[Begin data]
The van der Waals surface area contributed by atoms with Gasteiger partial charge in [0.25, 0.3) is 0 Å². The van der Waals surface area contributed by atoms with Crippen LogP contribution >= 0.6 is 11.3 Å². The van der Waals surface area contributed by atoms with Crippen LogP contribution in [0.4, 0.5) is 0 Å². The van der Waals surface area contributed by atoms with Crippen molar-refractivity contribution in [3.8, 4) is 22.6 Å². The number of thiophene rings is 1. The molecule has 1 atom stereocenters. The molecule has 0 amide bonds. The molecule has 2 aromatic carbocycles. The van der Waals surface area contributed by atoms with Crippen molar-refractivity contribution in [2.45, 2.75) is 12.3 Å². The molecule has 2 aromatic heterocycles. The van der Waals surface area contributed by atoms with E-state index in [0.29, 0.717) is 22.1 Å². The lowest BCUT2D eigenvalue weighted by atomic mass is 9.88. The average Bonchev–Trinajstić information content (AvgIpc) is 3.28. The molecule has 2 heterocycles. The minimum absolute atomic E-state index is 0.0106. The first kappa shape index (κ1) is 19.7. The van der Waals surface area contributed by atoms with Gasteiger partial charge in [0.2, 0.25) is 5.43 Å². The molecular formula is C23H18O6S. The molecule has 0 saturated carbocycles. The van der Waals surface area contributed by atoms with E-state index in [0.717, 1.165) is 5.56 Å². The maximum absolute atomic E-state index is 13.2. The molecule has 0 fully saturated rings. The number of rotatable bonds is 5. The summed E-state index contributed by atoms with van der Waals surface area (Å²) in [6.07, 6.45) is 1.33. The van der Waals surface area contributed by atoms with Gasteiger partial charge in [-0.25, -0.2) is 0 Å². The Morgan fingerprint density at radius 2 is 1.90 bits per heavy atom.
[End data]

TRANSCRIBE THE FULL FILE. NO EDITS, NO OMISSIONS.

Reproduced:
The van der Waals surface area contributed by atoms with Gasteiger partial charge in [0.25, 0.3) is 0 Å². The van der Waals surface area contributed by atoms with Crippen LogP contribution >= 0.6 is 11.3 Å². The van der Waals surface area contributed by atoms with Crippen LogP contribution in [0.4, 0.5) is 0 Å². The van der Waals surface area contributed by atoms with Crippen molar-refractivity contribution in [3.8, 4) is 22.6 Å². The number of thiophene rings is 1. The molecule has 1 atom stereocenters. The molecule has 0 amide bonds. The molecule has 2 aromatic carbocycles. The van der Waals surface area contributed by atoms with Crippen molar-refractivity contribution in [2.45, 2.75) is 12.3 Å². The molecule has 2 aromatic heterocycles. The van der Waals surface area contributed by atoms with E-state index in [0.29, 0.717) is 22.1 Å². The lowest BCUT2D eigenvalue weighted by atomic mass is 9.88. The average Bonchev–Trinajstić information content (AvgIpc) is 3.28. The molecule has 2 heterocycles. The minimum absolute atomic E-state index is 0.0106. The first kappa shape index (κ1) is 19.7. The van der Waals surface area contributed by atoms with Gasteiger partial charge in [0.2, 0.25) is 5.43 Å². The molecular formula is C23H18O6S. The molecule has 0 saturated carbocycles. The van der Waals surface area contributed by atoms with E-state index in [0.717, 1.165) is 5.56 Å². The maximum absolute atomic E-state index is 13.2. The molecule has 0 fully saturated rings. The number of rotatable bonds is 5. The summed E-state index contributed by atoms with van der Waals surface area (Å²) in [6.07, 6.45) is 1.33. The van der Waals surface area contributed by atoms with Gasteiger partial charge in [-0.25, -0.2) is 0 Å². The Morgan fingerprint density at radius 2 is 1.90 bits per heavy atom.